L-Carnitine is a water-soluble, amino acid derivative found in every human cell. L-Carnitine can be manufactured by the body in both the kidneys and the liver from lysine and methionine, although animal products can also be good sources. L-Carnitine has two major functions. First, it acts as a transport back and forth across the mitochondria for long-chain fatty acids that are responsible for the production of energy. Second, L-Carnitine helps maintain safe levels of medium- and short-chain fatty acids so as not to interfere with energy production and normal cell function.
L-carnitine has negative interactions with acenocoumarol and warfarin. There is information that carnitine will instigate the anticoagulant effects of acenocoumarol, which is a shorter acting anticoagulant than warfarin. No other information exists on these drug interactions. Choline is said to help increase the function of carnitine.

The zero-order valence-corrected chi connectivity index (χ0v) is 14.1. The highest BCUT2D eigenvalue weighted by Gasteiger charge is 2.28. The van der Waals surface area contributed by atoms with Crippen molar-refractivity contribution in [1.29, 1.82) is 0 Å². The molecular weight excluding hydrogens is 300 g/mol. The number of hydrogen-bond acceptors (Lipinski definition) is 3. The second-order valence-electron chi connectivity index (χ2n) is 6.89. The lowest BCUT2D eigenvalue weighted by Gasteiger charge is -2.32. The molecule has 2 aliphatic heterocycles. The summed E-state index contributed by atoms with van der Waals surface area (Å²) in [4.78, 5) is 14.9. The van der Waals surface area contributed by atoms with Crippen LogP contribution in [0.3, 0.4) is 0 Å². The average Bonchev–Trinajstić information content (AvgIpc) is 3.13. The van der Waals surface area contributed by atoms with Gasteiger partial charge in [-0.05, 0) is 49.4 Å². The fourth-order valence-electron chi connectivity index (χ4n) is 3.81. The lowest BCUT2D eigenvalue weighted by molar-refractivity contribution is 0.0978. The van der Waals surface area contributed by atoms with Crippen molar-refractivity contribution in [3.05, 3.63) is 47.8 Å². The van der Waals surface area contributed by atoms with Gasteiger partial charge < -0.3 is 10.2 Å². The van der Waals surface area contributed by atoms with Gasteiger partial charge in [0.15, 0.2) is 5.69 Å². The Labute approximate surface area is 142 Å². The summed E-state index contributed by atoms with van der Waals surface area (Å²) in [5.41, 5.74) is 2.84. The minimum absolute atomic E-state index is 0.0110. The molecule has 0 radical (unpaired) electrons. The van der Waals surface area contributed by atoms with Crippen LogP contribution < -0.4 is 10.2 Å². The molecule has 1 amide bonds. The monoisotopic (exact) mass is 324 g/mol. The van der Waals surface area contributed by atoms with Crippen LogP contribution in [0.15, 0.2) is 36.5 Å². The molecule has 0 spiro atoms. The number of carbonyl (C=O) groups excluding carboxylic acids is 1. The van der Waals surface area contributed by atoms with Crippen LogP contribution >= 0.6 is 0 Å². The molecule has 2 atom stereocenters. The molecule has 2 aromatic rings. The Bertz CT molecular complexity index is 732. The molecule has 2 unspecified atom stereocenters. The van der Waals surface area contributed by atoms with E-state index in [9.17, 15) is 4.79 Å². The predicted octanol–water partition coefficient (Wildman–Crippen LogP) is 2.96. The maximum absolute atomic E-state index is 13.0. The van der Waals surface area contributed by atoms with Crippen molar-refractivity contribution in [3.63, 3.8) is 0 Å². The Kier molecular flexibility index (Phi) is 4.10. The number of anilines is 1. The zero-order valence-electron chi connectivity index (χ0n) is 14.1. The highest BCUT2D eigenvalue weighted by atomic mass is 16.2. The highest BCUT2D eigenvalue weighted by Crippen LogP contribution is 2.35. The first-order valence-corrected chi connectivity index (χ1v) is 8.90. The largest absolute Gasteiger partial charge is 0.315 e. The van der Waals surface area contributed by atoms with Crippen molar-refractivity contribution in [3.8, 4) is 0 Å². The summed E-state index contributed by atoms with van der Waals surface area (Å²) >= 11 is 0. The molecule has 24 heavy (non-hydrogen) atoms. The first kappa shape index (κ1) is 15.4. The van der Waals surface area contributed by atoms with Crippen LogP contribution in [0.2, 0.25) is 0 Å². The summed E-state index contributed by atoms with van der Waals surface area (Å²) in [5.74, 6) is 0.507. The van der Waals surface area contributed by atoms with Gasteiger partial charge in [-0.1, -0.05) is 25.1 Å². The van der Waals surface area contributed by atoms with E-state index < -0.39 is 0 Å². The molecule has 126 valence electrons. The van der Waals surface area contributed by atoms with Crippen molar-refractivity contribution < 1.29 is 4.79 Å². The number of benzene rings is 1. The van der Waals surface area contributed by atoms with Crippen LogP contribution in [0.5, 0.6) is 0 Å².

There have been some side effects reported in connection to l-carnitine. They include nausea, vomiting, abdominal cramps, heartburn, gastritis, and diarrhea. A few people have reported seizures, the majority coming from people who have previously experienced seizures. As with all drugs and supplements, consult a health care professional before use.
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